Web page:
How too many virtual meetings can cause employee productivity to plummet

New research reveals 42% of remote workers surveyed say they're "more productive" when working for an extended period of uninterrupted time.

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Remember the days in the office when you sat around a conference table with colleagues for a dreaded and always-too-long meeting? With most businesses shifting to working from home because of the COVID-19 pandemic, those in-person meetings have now been replaced with virtual conferencing, and platforms like Zoom are soaring in popularity. 

But a report from Wundamail research reveals video conferencing is so "excessive," that those meetings cost more than $1,250 per employee, per month in wasted time. 

The findings were the result of surveying 20,000 remote workers across the US and UK from April 6-7, and represent a wide swath of ethnic backgrounds, socioeconomic status, gender and region, and worked for teams of three or more in a range of small to SME companies.

Apparently, we are "overindulging in pointless chit-chat," reports Wundamail, which stated—rather dramatically—in a press release: "Leaders must rethink their remote strategy fast, or we are heading for a global productivity dive and total economic ruin."
 
The report further revealed that teams benefit from limited virtual meetings and "time away from their colleagues" in a remote setup to maintain work productivity. 

 SEE: Coronavirus and its impact on the enterprise (TechRepublic Premium)

When virtual conferencing becomes a distraction

Of those surveyed, 42% of remote workers found the continuous stream of virtual distractions on various apps "deeply distracting" and felt most productive when working for a long period of uninterrupted time. 
 
Another 42% participating in video calls say they dial in and contribute nothing. Video conference fosters a false sense of completion, as 27% of employees found the virtual meetings to be "the biggest communication barrier" in their work.

Employees were three times more likely to deliver on actions agreed in writing, rather than video, because many could not remember key information, meaning 30% do not complete actions agreed over video calls.

"Verbal communication evaporates the moment the call is over," said Caroline Welsh, creative lead, Diskette, "Back-to-back virtual meetings rarely accomplish or produce anything solid."
 
More than half of staffers working from home (56%) wish they spent less time on video calls, according to the report.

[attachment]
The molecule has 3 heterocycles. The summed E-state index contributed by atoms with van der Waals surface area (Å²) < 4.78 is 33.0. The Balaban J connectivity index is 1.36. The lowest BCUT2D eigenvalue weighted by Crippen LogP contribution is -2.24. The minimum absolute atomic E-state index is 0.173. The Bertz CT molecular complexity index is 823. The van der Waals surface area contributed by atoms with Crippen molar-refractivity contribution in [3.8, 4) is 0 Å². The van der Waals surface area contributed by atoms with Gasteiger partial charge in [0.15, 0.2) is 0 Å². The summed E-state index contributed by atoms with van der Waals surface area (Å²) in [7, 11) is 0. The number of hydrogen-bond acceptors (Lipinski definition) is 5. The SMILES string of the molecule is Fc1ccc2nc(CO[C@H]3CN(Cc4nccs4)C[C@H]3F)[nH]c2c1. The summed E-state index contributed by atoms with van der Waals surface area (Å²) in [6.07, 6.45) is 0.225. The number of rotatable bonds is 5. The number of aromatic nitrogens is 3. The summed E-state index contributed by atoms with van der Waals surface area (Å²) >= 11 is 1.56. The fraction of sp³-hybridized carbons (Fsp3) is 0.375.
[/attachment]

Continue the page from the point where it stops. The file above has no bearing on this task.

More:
More alarming, noted the report, is that 73% of respondents considered video calls as "work done," and Wundamail said it "suggests that video calls give a dangerous illusion of productivity, when in reality, very little work is completed or produced."

Video meetings often plagued with technical troubles

The popular platform Zoom may exemplifies a business growing too quickly; numerous cybersecurity issues have been sighted (no password is required and the 10-digit entrance code has proven easy to hack). TechRepublic reported on how 12% of Zoom users stopped using it because of the well-publicized security issues. 

Welsh pointed out that Zoom is also experiencing perception problems—while it seems to want to promote itself as a professional business tool, schools have quickly rushed into using it for online schools. Other platforms are ready to pick up what may be perceived as slack from Zoom. 

Microsoft Teams now has customized backgrounds for video calls. Wundamail's daily check-in software's video conferencing feature had a 600% increase in sign-ups this week, said Welsh. "It's good for reinforcing that accountability that is missing in Zoom."

The most prevalent problem with video meetings, said 73% of respondents, are technical issues. Frequent interruptions and colleagues talking over each other is another significant (59%) problem. Additionally, one in three people suffer a lack of focus in video meetings.

Amplifying the worst of in-person meetings

The most inefficient elements of a traditional office are transferred, and often amplified, when applied to virtual meetings. Wundamail's report said if a remote setup fails to adapt to a company's needs, there could potentially be "a dip in global productivity."

Following up on those virtual meetings

But there are "fixes," especially when the only options are virtual meetings (at least until the coronavirus pandemic slows/curve flattens), and the report suggested, "Teams now need to introduce daily updates via written communication means, and automatic check-ins are the proven methodology to kickstart productivity."

Communication is ineffectual, the report stressed, especially verbal communications. The multitude of technical issues, including every video buffer that adds static chips away at productivity. Listening to each team member on a video-conference call deliver a report is time-consuming. 

Making meetings more productive

The solution: Written communication (i.e. email) encourages team members to think independently by:

  • Asking questions on a regular schedule

  • Practice writing

  • Communicate essential updates

Sharing written notes before a virtual meeting, and follow ups afterwards "is more direct and efficient."
 
Wundamail's report concludes: "Businesses need to reduce video-chatting and introduce automatic, written updates and daily check-ins into their remote setups to keep productivity levels consistent."

Also see 

Virtual meeting frustration

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